Adi Kishore, director of media entertainment properties for the Yankee Group, says that each net’s core demographics and content should drive decisions about a multiplatform strategy. “If you are a network that isn’t seeing [your audience shift to the Web], the urgency isn’t there,” he says. “Plus, networks have to ask: What is your content? How well does it translate?”

However, no net can avoid making such decisions for too long. “It’s not a yes/no decision—it’s more of a go slow/go fast decision,” Kishore says.

One “lean-back” network is starting to move faster. “From a strategic standpoint, we’re really trying to expand the digital assets we have,” says Lifetime Online vp, business and marketing development Lisa Black. Leading the digital charge is reality series Cheerleader Nation, for which the net launched a wide array of companion content online. That includes cheerleading lessons via video, diaries of show participants and footage shot by the show’s stars. Cheerleader Nation’s premiere last month delivered historic traffic. “This is a breakthrough for us,” says Black. “It is very difficult to do short-form content for movies. For us to have this new series gives us an opportunity.”

Lifetime plans to expand its broadband offering through the new Lifetime Video Lounge and push a new mobile offering.

While Lifetime is making a brave leap, other nets have made multiplatform production part of their DNA. Consider Comedy Central, which has a full slate of original series in development for its broadband platform, Motherload. They include All Access: Middle Ages, which spoofs cable’s ubiquitous list shows, and The Ghost, a parody of classic supernatural sitcoms like Bewitched. The net also has committed to eight two-and-a-half minute episodes of Samurai Love God, following the adventures of a sexually charged Samurai hero.

The strategy has permanently changed the way the net does business, execs say. “I’m not a TV-content developer; I’m a content developer,” says Lou Wallach, Comedy Central’s senior vp, original programming and development. “I’m not limited to 22-minute ideas. Now I’ve got a platform for other things.”

Another network jumping into the broadband space is Scripps, which launched two broadband-only channels last year, as well as an original online video series for the Food Network called Eat This with Dave Lieberman. Jablin says that while the Lieberman concept worked better as an online offering, its production was not unlike that of a TV show. “One thing we learned is that you really can rely on the techniques you use with TV and apply them online,” he says. “There is a lot more in common with TV production that we thought.”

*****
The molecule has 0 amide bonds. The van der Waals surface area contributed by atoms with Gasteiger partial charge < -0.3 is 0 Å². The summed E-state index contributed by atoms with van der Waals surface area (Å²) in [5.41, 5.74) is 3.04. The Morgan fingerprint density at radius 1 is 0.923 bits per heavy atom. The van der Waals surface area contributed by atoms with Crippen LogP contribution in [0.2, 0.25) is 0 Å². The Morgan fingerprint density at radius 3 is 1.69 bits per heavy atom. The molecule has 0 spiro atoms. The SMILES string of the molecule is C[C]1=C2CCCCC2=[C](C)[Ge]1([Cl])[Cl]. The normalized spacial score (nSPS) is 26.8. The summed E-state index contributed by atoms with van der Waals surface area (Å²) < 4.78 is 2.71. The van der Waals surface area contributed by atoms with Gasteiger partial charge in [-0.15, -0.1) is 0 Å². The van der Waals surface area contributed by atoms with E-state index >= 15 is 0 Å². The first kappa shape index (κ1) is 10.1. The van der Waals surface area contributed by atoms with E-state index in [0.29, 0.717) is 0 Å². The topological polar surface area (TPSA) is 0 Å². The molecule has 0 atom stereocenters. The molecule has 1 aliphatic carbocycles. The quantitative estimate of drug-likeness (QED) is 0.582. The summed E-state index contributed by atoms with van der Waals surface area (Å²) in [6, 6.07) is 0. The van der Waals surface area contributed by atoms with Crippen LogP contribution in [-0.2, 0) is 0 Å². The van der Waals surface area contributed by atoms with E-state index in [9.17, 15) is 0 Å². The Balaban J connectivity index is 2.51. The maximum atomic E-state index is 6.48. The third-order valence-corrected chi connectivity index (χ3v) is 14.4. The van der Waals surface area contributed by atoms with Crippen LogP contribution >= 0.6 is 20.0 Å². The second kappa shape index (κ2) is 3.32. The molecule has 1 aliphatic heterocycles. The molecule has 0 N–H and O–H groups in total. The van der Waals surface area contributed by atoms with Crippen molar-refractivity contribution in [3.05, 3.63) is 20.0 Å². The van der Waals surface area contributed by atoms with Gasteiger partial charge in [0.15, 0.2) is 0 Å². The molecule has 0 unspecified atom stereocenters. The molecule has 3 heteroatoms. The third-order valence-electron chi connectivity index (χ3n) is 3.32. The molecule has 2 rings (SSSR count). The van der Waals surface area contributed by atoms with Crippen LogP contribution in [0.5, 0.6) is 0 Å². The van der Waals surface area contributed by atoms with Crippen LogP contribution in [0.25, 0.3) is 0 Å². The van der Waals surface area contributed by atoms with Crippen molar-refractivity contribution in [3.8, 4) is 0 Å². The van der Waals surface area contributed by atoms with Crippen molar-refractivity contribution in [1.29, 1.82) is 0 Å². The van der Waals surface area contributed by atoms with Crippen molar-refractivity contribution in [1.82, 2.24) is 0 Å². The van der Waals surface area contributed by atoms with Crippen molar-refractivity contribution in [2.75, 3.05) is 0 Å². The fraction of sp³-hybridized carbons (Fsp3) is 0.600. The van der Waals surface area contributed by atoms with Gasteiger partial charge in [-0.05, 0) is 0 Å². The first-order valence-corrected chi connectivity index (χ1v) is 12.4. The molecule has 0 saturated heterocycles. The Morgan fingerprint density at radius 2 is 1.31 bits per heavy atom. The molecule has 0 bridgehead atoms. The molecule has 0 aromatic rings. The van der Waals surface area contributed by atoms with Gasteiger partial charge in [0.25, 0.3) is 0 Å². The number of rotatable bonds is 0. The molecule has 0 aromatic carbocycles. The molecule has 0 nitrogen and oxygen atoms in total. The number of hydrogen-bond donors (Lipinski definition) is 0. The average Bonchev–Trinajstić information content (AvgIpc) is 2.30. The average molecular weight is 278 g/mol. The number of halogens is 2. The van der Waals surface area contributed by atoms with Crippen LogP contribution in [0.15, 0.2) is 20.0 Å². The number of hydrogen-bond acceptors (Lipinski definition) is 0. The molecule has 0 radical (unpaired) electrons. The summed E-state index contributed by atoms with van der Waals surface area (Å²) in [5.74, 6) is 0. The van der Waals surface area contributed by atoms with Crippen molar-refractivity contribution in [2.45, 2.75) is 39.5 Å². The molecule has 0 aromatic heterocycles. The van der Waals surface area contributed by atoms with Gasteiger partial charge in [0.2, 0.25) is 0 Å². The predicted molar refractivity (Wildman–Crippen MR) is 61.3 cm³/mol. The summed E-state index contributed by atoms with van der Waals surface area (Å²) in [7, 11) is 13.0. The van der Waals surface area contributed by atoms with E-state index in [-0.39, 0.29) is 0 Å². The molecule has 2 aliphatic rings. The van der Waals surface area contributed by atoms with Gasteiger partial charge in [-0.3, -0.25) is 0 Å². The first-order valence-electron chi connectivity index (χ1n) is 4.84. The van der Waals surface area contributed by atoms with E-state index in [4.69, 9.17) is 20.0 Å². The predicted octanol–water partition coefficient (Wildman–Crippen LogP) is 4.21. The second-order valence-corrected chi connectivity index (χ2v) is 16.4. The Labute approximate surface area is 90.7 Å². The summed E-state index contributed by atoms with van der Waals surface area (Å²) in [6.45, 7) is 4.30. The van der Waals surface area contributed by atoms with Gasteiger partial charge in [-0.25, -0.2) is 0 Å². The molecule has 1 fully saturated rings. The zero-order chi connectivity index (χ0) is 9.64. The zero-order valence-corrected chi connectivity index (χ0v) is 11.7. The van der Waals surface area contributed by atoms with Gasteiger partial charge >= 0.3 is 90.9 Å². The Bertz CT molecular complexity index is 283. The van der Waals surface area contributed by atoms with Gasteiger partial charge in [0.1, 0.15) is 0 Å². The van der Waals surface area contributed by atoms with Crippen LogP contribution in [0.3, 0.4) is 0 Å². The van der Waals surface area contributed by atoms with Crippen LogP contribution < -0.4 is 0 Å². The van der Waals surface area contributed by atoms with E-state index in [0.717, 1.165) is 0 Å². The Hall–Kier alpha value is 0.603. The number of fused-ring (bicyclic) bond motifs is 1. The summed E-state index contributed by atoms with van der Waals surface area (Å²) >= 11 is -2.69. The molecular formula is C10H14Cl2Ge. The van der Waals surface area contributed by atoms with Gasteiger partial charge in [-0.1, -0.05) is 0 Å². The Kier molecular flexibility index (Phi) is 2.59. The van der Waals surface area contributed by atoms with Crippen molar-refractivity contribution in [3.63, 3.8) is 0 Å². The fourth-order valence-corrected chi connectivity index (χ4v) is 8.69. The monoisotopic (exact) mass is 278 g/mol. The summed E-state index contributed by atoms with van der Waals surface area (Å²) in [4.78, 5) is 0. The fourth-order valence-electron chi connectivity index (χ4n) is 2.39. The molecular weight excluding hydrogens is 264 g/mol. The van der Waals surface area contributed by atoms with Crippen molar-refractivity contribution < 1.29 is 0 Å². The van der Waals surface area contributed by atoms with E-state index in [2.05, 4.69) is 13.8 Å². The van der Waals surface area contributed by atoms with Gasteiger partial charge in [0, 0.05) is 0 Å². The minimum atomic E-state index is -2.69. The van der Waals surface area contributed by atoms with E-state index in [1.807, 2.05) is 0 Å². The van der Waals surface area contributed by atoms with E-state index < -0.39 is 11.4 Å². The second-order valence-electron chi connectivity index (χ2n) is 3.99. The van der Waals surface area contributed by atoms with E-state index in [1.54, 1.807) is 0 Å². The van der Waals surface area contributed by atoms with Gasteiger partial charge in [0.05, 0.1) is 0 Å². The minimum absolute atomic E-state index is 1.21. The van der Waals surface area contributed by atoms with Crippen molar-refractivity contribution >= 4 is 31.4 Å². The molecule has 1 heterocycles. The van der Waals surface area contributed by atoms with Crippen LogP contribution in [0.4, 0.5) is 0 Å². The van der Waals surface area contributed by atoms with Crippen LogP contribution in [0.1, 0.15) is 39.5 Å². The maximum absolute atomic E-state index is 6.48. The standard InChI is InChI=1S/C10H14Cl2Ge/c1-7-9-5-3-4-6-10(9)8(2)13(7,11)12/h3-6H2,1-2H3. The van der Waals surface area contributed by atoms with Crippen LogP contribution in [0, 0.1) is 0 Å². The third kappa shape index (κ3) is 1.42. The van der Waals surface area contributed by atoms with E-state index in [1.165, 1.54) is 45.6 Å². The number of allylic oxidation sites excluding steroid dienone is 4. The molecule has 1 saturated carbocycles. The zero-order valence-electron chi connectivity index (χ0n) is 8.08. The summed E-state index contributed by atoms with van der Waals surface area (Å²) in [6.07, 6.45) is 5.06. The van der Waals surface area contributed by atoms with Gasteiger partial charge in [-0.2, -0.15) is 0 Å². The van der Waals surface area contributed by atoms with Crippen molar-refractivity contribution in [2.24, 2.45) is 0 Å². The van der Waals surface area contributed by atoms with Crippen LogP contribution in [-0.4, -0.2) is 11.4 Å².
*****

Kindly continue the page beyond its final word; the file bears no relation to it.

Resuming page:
Perhaps no channel has cozied up to multiplatform to the extent that Nickelodeon has. Whether it’s streaming the Kids’ Choice Awards on TurboNick or producing regular podcasts for Zoey 101, multiplatform content is simply part of the overall production process now. Tom Ascheim, executive vp, general manager of Nickelodeon Digital Television, explains: “There are different implementations for different shows. Mostly it’s people being conscious of it from the beginning. We want 22 episodes, plus X, Y and Z. You make a lot more than you end up showing. But it does have to be interesting. You can’t just pick up stuff that was on the floor.”

Adds Bonnie Hammer, president of USA Network and the Sci Fi Channel: “Everybody is experimenting. I don’t believe that anyone has the answer. Viewers’ habits are changing. All of us are in a process of understanding format models.” She says Sci Fi will launch a broadband channel this year, with USA to follow, possibly next year.

One can expect a wave of broadband launches this year, in fact. The Weather Channel plans an online channel featuring content related to climate and the environment. Also moving aggressively into broadband is ABC Family, which this summer launches the broadband platform Family Room.

Yet another player is Discovery Communications, which plans two broadband nets this year: Discovery Channel Beyond and Travel Channel Beyond. The company also is developing broadband nets for TLC, Animal Planet and Discovery Health Channel and is launching a subscription-based mobile offering.

One point of debate remains just how to program broadband. While no one disagrees that mobile video should be limited to short clips, some believe full-length episodes will eventually become more commonplace on broadband platforms given brisk sales on Apple’s iTunes Music Store. “It’s not a matter of digitizing the entire library,” says Bravo president Laura Zalaznick. “But did you think six months ago that people would be watching a two-hour drama on a two-inch screen?”

Another question for cable programmers: Where does one draw the line? “One big question for all this, which nobody has the answer to, is: When is too much?” says Hammer. “When do financial upside and positive exposure begin and end? When do the ratings start to soften?”

That was definitely a question for Cartoon Network when it decided to put full-length episodes of its young-male-aimed Adult Swim content online, says Paul Condolora, senior vp, general manager for Cartoon Network New Media. But so far, those fears have been assuaged. “When you look at the internal numbers, they really mirror each other,” Condolora says. “Success in one medium drives success in the other.”